definitively conclude whether State Farm injected its attorney’s advice into the
case. Thus, the court ordered the parties to depose Judith Penzler, Steve
Ladig, Teresa Herrera, and Jody Anderson for the limited purpose of
determining the basis for the increased payments to Hurley. After the
depositions, those four individuals were required to file affidavits, under seal
with the court, detailing the substance, if any, of the attorney-client privileged
information upon which the individuals relied. The court has reviewed the
deposition transcripts, the four affidavits, and additional briefs and can now
determine whether State Farm injected its attorney’s advice into the case.
State Farm argues that it did not waive its attorney-client privilege
because it is not explicitly claiming the advice-of-counsel defense in response
to Hurley’s bad faith claim. The law in South Dakota, however, only requires
some affirmative act, not necessarily an express claim of the advice-of-counsel
defense, to waive the attorney-client privilege. Bertelsen, 796 N.W.2d at 702
(citing Hearn, 68 F.R.D. at 581 and State Farm Mut. Auto Ins. Co. v. Lee, 13
P.3d 1169, 1173 (Ariz. 2000)). Representatives of State Farm testified that they
relied, and in some instances quite heavily, on the advice of counsel in
deciding to increase the amount paid on Hurley’s claim. State Farm’s
defense–its justification for why it increased the amount paid to Hurley from
zero dollars to $540,000–is based, in part, on factual representations that
explicitly rely upon legal advice. See Lee, 13 P.3d at 1178 (“But where . . . an
insurer makes factual representations which implicitly rely upon legal advice
as justification for non-payment of claims, the insurer cannot shield itself from
disclosure of the complete advice of counsel relevant to the handling of the
claim.”). Such factual representations are more than a mere assertion of good
faith; they go to the heart of proving State Farm’s good faith defense. Therefore,
State Farm’s assertion of the privilege was a result of its affirmative act.
The second criterion of the Hearn test requires that State Farm, through
its affirmative act, put the protected information at issue by making it relevant
to the case. Bertelsen, 796 N.W.2d at 702 (citing Hearn, 68 F.R.D. at 581).
Additionally, the South Dakota Supreme Court has held that South Dakota
law requires the asserting party to inject its reliance upon the advice of
counsel into the litigation if the asserting party is to waive the privilege. Id. at
703. The deposition transcripts show that State Farm relied upon the advice of
counsel when it increased the amount paid on Hurley’s claim. Prenzler
answered in the affirmative when asked whether she relied on advice of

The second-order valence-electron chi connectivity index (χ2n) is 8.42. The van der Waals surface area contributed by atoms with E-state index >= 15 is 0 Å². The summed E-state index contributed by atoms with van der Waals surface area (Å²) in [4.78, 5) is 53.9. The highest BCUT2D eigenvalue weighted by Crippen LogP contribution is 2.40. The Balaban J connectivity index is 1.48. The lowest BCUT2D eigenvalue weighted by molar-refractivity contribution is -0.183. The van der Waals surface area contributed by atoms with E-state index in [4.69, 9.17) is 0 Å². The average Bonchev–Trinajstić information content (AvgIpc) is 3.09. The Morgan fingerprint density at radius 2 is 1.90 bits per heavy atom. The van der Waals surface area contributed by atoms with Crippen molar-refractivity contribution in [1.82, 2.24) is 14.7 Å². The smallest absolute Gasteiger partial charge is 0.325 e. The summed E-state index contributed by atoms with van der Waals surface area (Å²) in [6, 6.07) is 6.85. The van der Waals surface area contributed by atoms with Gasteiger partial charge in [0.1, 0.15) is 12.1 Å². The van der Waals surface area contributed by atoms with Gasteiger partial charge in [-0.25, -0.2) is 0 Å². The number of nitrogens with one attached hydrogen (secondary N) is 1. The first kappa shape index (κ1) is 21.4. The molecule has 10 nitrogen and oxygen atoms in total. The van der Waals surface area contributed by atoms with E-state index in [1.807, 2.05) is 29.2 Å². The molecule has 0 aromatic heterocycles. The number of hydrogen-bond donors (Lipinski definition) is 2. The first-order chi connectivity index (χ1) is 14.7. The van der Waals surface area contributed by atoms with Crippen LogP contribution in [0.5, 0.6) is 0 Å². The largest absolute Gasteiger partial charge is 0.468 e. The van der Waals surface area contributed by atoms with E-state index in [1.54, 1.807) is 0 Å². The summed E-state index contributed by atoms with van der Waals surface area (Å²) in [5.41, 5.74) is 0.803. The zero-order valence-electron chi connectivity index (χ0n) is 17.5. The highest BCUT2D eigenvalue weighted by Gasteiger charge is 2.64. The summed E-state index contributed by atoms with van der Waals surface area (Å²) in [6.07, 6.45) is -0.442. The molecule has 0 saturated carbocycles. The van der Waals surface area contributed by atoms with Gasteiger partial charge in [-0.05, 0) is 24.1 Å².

counsel in reaching her conclusions as to the valuation of Hurley’s claim,
characterizing her reliance as “heavy weighted.” Docket 73-1 at 2. Ladig
testified that his lost wage calculation “was probably heavily dependent upon
defense counsel.” Docket 73-2 at 2. Herrera answered in the affirmative when
asked whether the advice of counsel played a role in the ultimate valuation
decision that she reached. Docket 73-3 at 5. The deposition testimony of these
three individuals illustrates the point that State Farm’s own counsel made
during oral argument: advice of counsel was “intertwined” with State Farm’s
decision to increase the valuation of Hurley’s claim. Therefore, State Farm
injected its attorney’s advice into this case by relying, quite heavily, on the
advice of counsel in deciding to increase the amount paid on Hurley’s claim.
See Lee, 13 P.3d at 1178-81 (“Having asserted that its actions were reasonable
because of what it knew about the applicable law, State Farm has put in issue
the information it obtained from counsel.”).
The third criterion of the Hearn test requires a situation in which
application of the privilege would deny Hurley access to information vital to his
claim or State Farm’s defense. Hearn, 68 F.R.D. at 581. As the court
previously noted, Hurley is entitled to know the reasons why State Farm
increased its payment because the question of whether State Farm had a
reasonable basis to deny his claim is a necessary element in a first-party bad
faith case. See, e.g., Brooks v. Milbank Ins. Co., 605 N.W.2d 173, 177 (S.D.
2000) (reasoning that under South Dakota law the elements of a first-party
bad faith claim include “the absence of a reasonable basis for denial of the
claim; and that the insurer knew there was not a reasonable basis to deny the
claim or that the insurer acted in reckless disregard of the existence of a
reasonable basis to deny the claim”). Therefore, Hurley has met the Hearn
criteria as supplemented by Bertelsen, showing that State Farm impliedly
waived its attorney-client privilege.
Even so, State Farm need not disclose all attorney-client
communications related to the bad faith claim. A “client only waives the
privilege to the extent necessary to reveal the advice of counsel he placed at
issue.” Bertelsen, 796 N.W.2d at 703. Here, State Farm waived the privilege to
this narrow issue: the advice that State Farm’s counsel provided that played a
role in State Farm’s decision to increase the payments on Hurley’s claim.
Because the affidavits created by Penzler, Ladig, Herrera, and Anderson are
limited to the substance of the advice of counsel that they relied on in
increasing the value of Hurley’s claim, the affidavits will be disclosed to
Hurley. If, after reviewing the affidavits, Hurley determines that further
discovery is necessary, then he should request such from the court.
Accordingly, it is
ORDERED that the affidavits signed by Penzler, Ladig, Herrera, and
Anderson will be disclosed by defendants to Hurley by February 11, 2013.
Dated January 30, 2013.
BY THE COURT:
/s/ Karen E. Schreier
KAREN E. SCHREIER
UNITED STATES DISTRICT JUDGE